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AISHWARYA  SUBRAMANIAN
LEFT OF COOL

Left of Cool abandons the respectable and the popular, and turns its gaze to the odd and wonderful.

Griffith’s historical novel is fun, fearless and feminist

s it still a biography when an entire book must be extrapolated from mere scraps of detail? That's about all we know of the woman who would come to be known as Saint Hilda of Whitby; a few, scant details in the venerable Bede's Ecclesiastical History of the English People. We know that her father was a nephew of Edwin of Northumbria and that he was poisoned, that she was baptised by Paulinus of York, and that 20 years later she became a nun, eventually becoming the abbess of a monastery at Whitby. It's not much to go on, yet Nicola Griffith's Hild is a novel of close to 600 pages and it ends decades before the most well-documented part of Saint Hilda's life.

So if it's not biography, is it historical fiction? Fantasy? Griffith is known mainly as a science fiction writer, and she has claimed elsewhere that in creating this book she drew on techniques learned from that genre. The world of Hild is meticulously built up from what we know of the material and social culture of its time; it is remote enough from our own world to seem completely alien (there have been few popular culture narratives of the early middle ages to familiarise them), yet it makes complete sense.

Griffith's Hild is the clever daughter of a clever mother, taught from her youngest days to observe ("quiet mouth, bright mind," her mother Breguswith's constant advice to her). Breguswith claims to have foretold her daughter's greatness, and from the beginning of her life Hild is believed to have supernatural powers. Whether her gift for seeing "the pattern" in things is divine in origin is both unclear and irrelevant; she becomes a valued advisor to Edwin. As her friend, an Irish priest, tells her, her mother has carved out for her a space inaccessible to many women in her circumstances; she's in a position to speak and be listened to, to influence the larger political, social, economic changes taking place around her in ways other than through strategic marriage alliances.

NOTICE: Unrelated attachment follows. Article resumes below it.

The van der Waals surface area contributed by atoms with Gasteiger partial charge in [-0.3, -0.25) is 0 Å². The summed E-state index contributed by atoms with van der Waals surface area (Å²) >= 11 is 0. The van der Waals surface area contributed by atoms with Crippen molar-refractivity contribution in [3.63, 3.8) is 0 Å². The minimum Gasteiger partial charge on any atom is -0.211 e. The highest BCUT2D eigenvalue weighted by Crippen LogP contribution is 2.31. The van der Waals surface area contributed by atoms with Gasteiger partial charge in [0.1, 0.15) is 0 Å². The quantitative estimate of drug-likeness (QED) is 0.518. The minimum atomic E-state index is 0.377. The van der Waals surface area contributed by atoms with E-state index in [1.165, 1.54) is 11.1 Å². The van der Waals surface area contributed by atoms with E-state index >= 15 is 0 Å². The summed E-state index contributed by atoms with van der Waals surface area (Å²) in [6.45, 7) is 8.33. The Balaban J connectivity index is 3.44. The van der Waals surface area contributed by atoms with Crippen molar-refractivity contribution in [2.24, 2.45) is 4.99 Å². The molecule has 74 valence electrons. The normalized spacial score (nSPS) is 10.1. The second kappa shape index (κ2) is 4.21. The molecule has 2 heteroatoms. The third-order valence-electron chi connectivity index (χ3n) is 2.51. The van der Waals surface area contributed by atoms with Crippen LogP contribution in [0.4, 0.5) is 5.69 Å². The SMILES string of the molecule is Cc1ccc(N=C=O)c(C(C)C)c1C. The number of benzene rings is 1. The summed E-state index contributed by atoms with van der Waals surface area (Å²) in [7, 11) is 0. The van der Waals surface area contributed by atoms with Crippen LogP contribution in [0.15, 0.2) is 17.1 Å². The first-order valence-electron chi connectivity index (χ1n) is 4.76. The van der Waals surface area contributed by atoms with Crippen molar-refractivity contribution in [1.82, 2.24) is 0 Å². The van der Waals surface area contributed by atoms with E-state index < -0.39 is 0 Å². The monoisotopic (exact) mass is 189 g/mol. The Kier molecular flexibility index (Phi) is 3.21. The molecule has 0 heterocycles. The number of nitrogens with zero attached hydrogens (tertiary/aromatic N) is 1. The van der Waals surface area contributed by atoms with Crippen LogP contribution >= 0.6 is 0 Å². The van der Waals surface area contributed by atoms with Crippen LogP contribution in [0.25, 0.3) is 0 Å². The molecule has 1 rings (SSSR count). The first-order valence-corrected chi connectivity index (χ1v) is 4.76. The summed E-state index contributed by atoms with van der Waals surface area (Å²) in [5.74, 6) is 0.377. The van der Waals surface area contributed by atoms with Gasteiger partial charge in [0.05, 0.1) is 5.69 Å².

Perhaps Griffith’s greatest achievement here is in not giving Hild a modern mind. She may, as a result of her gift or her mother’s training, know more than most of those around her and she may manipulate events, but if she can discern the “pattern” of her world she’s rarely placed above or outside it.

nd women and women's work are at the centre of Hild. In the court, both Hild and her mother subtly work to influence events, as does Edwin's wife Æthelburg. But we also see women weaving cloth, doing manual labour, trading, tending to cattle, brewing mead and creating medicine. Histories, and historical fiction, often tend to treat as important only the more masculine spheres of activity. Here, battles are fought but we only see them when Hild is present there. The political life of the court may be dominated by men, but a few powerful women are always present. And the centrality of women to this society, particularly their economic contribution, is never ignored or dismissed. Female friendship is elevated in the form of gemæcce, a sort of formalised partnership between two women. Women are free to have sex, with men or with other women (one of many striking dissimilarities between this seventh century Britain and 21st century India), without anyone seeming particularly surprised.

Perhaps Griffith's greatest achievement here is in not giving Hild a modern mind. She may, as a result of her gift or her mother's training, know more than most of those around her and she may manipulate events, but if she can discern the "pattern" of her world, she's rarely placed above or outside it. Other than one rather too-pat moment when she describes Christ as merely another name for the pattern (religion until this point in the novel has worked in marvellous, complex ways), she thinks as a person raised in her world.

Hild is immersive and feminist, and believable. Whether this is historical fiction or fantasy (and Griffith suggests that perhaps there needn't be a distinction between the two) it's complex and intelligent.

Left of Cool abandons the respectable and the popular, and turns its gaze to the odd and wonderful.

 
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